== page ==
Discussing Difference in A Sociology Course

Laura Toussaint

As discussed in your course material such as your text, the power point lectures, and the video on the sociological imagination posted in the announcements, our connections between biography and history (also known as the sociological imagination) are shaped by the societies in which we live, and these connections impact how we respond to the world. Intersectionality is the idea that we each have a unique set of configurations comprised of social identities and locations, that makes our experience of navigating the world differently than others. Reflecting on our own intersectionality that contains both privileges and oppressions/discriminations/challenges helps deepen our understanding of how we navigate the world and learning from others about their own reflections helps us appreciate that people around us may have had to navigate in ways that we didn’t.

Address all of the following discussion prompts and questions:

  • Using and citing your course material (textbook, power point lectures, and/or the “Definitions and Resources-Social Identity, Intersectionality, Discrimination” file in the “start here-important documents” module) on the sociological imagination and intersectionality, describe the concepts of the sociological imagination and intersectionality.
  • Discuss how your biography (individual choices, chances, interactions, etc.) has been shaped by the history that shaped your society (what technologies are familiar to you, what kinds of groups did you become associated with just by being born into your particular family, in your particular culture, at a particular time in history, etc.). Consider the following:
    • Major political, economic, or social events that happened during your coming of age (i.e., elections, political scandals, economic recessions, social movements, etc.)
    • Your racial/ethnic background or identification
    • Your family’s financial resources growing up
    • The religious perspective, if any, of your family of origin
  • Any other aspects of your background that you think may strongly affect how you live your life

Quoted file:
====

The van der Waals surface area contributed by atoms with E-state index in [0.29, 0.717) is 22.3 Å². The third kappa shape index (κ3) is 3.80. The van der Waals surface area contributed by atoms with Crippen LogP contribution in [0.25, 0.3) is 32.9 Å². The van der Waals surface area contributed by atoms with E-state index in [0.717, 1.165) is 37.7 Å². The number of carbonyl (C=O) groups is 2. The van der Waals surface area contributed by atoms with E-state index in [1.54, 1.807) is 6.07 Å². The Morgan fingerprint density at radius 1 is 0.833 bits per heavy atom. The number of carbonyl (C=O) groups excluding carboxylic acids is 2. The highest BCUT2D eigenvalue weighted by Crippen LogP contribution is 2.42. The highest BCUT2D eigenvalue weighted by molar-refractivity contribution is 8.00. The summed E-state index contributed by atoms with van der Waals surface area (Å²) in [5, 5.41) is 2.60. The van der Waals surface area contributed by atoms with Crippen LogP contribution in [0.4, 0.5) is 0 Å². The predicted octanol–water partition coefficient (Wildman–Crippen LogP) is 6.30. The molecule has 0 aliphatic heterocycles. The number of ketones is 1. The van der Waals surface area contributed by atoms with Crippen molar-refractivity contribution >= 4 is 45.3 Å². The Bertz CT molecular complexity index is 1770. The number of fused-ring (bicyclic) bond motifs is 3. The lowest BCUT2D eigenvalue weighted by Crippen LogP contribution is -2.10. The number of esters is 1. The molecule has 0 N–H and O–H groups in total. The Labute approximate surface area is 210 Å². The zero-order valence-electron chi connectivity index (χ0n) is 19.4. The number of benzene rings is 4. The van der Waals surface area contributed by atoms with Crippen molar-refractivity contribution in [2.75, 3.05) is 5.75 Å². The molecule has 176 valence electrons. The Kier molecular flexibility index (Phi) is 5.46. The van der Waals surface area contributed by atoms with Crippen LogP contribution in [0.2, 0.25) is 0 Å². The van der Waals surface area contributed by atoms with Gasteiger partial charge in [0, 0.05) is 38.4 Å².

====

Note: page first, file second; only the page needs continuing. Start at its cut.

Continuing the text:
• How does your current unique set of intersecting identities and social locations (the various aspects of your personal or social identity) position you in relation to power, privileges, and inequities of the particular society you are in now? This will likely be a mix for most people as in some areas of their lives, individuals might face discrimination whereas in other areas, they might have privilege. Keep in mind that having privilege in a certain area of life doesn’t mean your life isn’t or hasn’t been difficult, it just means that particular area of your life is not one of the reasons it has been difficult – for example, someone born into a working class family might have faced inequalities and discrimination because of classism but if that person was able to walk, they would be privileged in the sense that ableism would not have been an area in their life in which they face discrimination in the same way a person who uses a wheelchair might. How might your unique configuration of life privileges and challenges been different if you had been born in a different society, socio-economic class, family structure, etc.?


Icon for the Creative Commons Attribution 4.0 International License

Diversity and Social Justice - Faculty Guide (2021 Edition) Copyright © 2021 by Laura Toussaint is licensed under a Creative Commons Attribution 4.0 International License, except where otherwise noted.

Share This Book